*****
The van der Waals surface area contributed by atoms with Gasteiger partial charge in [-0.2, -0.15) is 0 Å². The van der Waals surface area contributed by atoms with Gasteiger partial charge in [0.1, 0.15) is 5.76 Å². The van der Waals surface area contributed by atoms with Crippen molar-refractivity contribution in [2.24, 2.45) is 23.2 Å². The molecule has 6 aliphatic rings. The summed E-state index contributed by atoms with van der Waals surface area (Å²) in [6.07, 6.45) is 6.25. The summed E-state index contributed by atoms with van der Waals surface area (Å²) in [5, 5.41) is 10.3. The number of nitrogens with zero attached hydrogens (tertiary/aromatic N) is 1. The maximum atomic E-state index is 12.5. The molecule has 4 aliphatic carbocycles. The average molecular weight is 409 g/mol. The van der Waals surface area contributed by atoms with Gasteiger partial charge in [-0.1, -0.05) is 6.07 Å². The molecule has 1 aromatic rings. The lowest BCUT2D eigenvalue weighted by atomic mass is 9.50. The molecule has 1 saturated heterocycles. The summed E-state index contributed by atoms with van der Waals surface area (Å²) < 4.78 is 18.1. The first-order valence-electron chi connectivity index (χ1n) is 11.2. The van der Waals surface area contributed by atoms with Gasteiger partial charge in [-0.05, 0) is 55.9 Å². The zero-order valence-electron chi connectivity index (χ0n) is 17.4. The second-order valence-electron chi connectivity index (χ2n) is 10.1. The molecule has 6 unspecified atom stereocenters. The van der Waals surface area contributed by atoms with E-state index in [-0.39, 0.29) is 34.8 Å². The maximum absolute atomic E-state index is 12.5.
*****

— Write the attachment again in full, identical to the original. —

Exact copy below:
The van der Waals surface area contributed by atoms with Gasteiger partial charge in [-0.2, -0.15) is 0 Å². The van der Waals surface area contributed by atoms with Gasteiger partial charge in [0.1, 0.15) is 5.76 Å². The van der Waals surface area contributed by atoms with Crippen molar-refractivity contribution in [2.24, 2.45) is 23.2 Å². The molecule has 6 aliphatic rings. The summed E-state index contributed by atoms with van der Waals surface area (Å²) in [6.07, 6.45) is 6.25. The summed E-state index contributed by atoms with van der Waals surface area (Å²) in [5, 5.41) is 10.3. The number of nitrogens with zero attached hydrogens (tertiary/aromatic N) is 1. The maximum atomic E-state index is 12.5. The molecule has 4 aliphatic carbocycles. The average molecular weight is 409 g/mol. The van der Waals surface area contributed by atoms with Gasteiger partial charge in [-0.1, -0.05) is 6.07 Å². The molecule has 1 aromatic rings. The lowest BCUT2D eigenvalue weighted by atomic mass is 9.50. The molecule has 1 saturated heterocycles. The summed E-state index contributed by atoms with van der Waals surface area (Å²) < 4.78 is 18.1. The first-order valence-electron chi connectivity index (χ1n) is 11.2. The van der Waals surface area contributed by atoms with Gasteiger partial charge in [-0.05, 0) is 55.9 Å². The zero-order valence-electron chi connectivity index (χ0n) is 17.4. The second-order valence-electron chi connectivity index (χ2n) is 10.1. The molecule has 6 unspecified atom stereocenters. The van der Waals surface area contributed by atoms with E-state index in [-0.39, 0.29) is 34.8 Å². The maximum absolute atomic E-state index is 12.5.